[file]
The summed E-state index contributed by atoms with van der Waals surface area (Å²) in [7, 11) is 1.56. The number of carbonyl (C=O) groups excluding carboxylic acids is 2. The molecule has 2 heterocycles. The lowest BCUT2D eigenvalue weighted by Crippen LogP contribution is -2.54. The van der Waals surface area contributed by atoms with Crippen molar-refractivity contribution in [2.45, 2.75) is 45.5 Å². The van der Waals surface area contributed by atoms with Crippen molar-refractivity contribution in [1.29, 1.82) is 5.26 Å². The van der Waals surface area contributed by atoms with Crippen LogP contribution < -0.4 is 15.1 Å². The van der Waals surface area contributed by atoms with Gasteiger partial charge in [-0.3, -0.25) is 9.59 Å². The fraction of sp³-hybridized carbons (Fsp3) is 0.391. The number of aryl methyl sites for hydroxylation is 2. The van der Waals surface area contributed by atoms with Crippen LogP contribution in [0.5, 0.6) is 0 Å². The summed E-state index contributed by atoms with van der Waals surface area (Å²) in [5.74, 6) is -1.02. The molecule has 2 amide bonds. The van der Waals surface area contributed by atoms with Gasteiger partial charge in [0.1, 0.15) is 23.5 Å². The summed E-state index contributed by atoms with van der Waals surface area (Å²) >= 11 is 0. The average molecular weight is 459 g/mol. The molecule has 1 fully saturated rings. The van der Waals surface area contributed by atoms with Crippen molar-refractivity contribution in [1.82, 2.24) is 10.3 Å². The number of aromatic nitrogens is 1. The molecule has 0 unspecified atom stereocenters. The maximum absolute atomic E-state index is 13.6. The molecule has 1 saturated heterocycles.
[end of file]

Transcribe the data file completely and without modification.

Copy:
The summed E-state index contributed by atoms with van der Waals surface area (Å²) in [7, 11) is 1.56. The number of carbonyl (C=O) groups excluding carboxylic acids is 2. The molecule has 2 heterocycles. The lowest BCUT2D eigenvalue weighted by Crippen LogP contribution is -2.54. The van der Waals surface area contributed by atoms with Crippen molar-refractivity contribution in [2.45, 2.75) is 45.5 Å². The van der Waals surface area contributed by atoms with Crippen molar-refractivity contribution in [1.29, 1.82) is 5.26 Å². The van der Waals surface area contributed by atoms with Crippen LogP contribution < -0.4 is 15.1 Å². The van der Waals surface area contributed by atoms with Gasteiger partial charge in [-0.3, -0.25) is 9.59 Å². The fraction of sp³-hybridized carbons (Fsp3) is 0.391. The number of aryl methyl sites for hydroxylation is 2. The van der Waals surface area contributed by atoms with Crippen LogP contribution in [0.5, 0.6) is 0 Å². The summed E-state index contributed by atoms with van der Waals surface area (Å²) in [5.74, 6) is -1.02. The molecule has 2 amide bonds. The van der Waals surface area contributed by atoms with Gasteiger partial charge in [0.1, 0.15) is 23.5 Å². The summed E-state index contributed by atoms with van der Waals surface area (Å²) >= 11 is 0. The average molecular weight is 459 g/mol. The molecule has 1 fully saturated rings. The van der Waals surface area contributed by atoms with Crippen molar-refractivity contribution in [1.82, 2.24) is 10.3 Å². The number of aromatic nitrogens is 1. The molecule has 0 unspecified atom stereocenters. The maximum absolute atomic E-state index is 13.6. The molecule has 1 saturated heterocycles.